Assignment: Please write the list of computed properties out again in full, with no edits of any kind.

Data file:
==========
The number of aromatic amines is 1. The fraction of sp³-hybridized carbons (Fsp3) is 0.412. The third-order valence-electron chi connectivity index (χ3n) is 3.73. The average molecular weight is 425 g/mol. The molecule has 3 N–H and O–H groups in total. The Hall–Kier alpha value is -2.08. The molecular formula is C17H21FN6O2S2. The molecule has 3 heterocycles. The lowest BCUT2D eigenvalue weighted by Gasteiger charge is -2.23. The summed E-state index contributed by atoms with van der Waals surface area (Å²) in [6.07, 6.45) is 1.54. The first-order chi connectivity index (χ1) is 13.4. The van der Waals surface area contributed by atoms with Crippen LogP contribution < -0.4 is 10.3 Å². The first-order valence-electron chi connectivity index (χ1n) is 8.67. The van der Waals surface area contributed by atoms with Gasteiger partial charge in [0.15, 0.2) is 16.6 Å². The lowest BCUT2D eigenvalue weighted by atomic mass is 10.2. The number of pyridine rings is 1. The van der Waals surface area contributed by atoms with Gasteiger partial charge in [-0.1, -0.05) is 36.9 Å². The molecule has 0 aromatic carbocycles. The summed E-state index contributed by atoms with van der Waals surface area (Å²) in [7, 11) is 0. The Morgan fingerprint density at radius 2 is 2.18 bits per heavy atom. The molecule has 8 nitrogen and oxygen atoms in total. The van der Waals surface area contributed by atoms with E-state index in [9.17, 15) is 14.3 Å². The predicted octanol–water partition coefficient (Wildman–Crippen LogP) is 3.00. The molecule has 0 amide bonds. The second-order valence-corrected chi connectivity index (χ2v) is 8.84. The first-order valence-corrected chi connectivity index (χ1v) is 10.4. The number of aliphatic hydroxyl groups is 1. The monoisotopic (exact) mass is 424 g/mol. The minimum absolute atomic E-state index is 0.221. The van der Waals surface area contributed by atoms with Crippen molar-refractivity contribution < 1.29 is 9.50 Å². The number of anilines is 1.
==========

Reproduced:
The number of aromatic amines is 1. The fraction of sp³-hybridized carbons (Fsp3) is 0.412. The third-order valence-electron chi connectivity index (χ3n) is 3.73. The average molecular weight is 425 g/mol. The molecule has 3 N–H and O–H groups in total. The Hall–Kier alpha value is -2.08. The molecular formula is C17H21FN6O2S2. The molecule has 3 heterocycles. The lowest BCUT2D eigenvalue weighted by Gasteiger charge is -2.23. The summed E-state index contributed by atoms with van der Waals surface area (Å²) in [6.07, 6.45) is 1.54. The first-order chi connectivity index (χ1) is 13.4. The van der Waals surface area contributed by atoms with Crippen LogP contribution < -0.4 is 10.3 Å². The first-order valence-electron chi connectivity index (χ1n) is 8.67. The van der Waals surface area contributed by atoms with Gasteiger partial charge in [0.15, 0.2) is 16.6 Å². The lowest BCUT2D eigenvalue weighted by atomic mass is 10.2. The number of pyridine rings is 1. The van der Waals surface area contributed by atoms with Gasteiger partial charge in [-0.1, -0.05) is 36.9 Å². The molecule has 0 aromatic carbocycles. The summed E-state index contributed by atoms with van der Waals surface area (Å²) in [7, 11) is 0. The Morgan fingerprint density at radius 2 is 2.18 bits per heavy atom. The molecule has 8 nitrogen and oxygen atoms in total. The van der Waals surface area contributed by atoms with E-state index in [9.17, 15) is 14.3 Å². The predicted octanol–water partition coefficient (Wildman–Crippen LogP) is 3.00. The molecule has 0 amide bonds. The second-order valence-corrected chi connectivity index (χ2v) is 8.84. The first-order valence-corrected chi connectivity index (χ1v) is 10.4. The number of aliphatic hydroxyl groups is 1. The monoisotopic (exact) mass is 424 g/mol. The minimum absolute atomic E-state index is 0.221. The van der Waals surface area contributed by atoms with Crippen molar-refractivity contribution < 1.29 is 9.50 Å². The number of anilines is 1.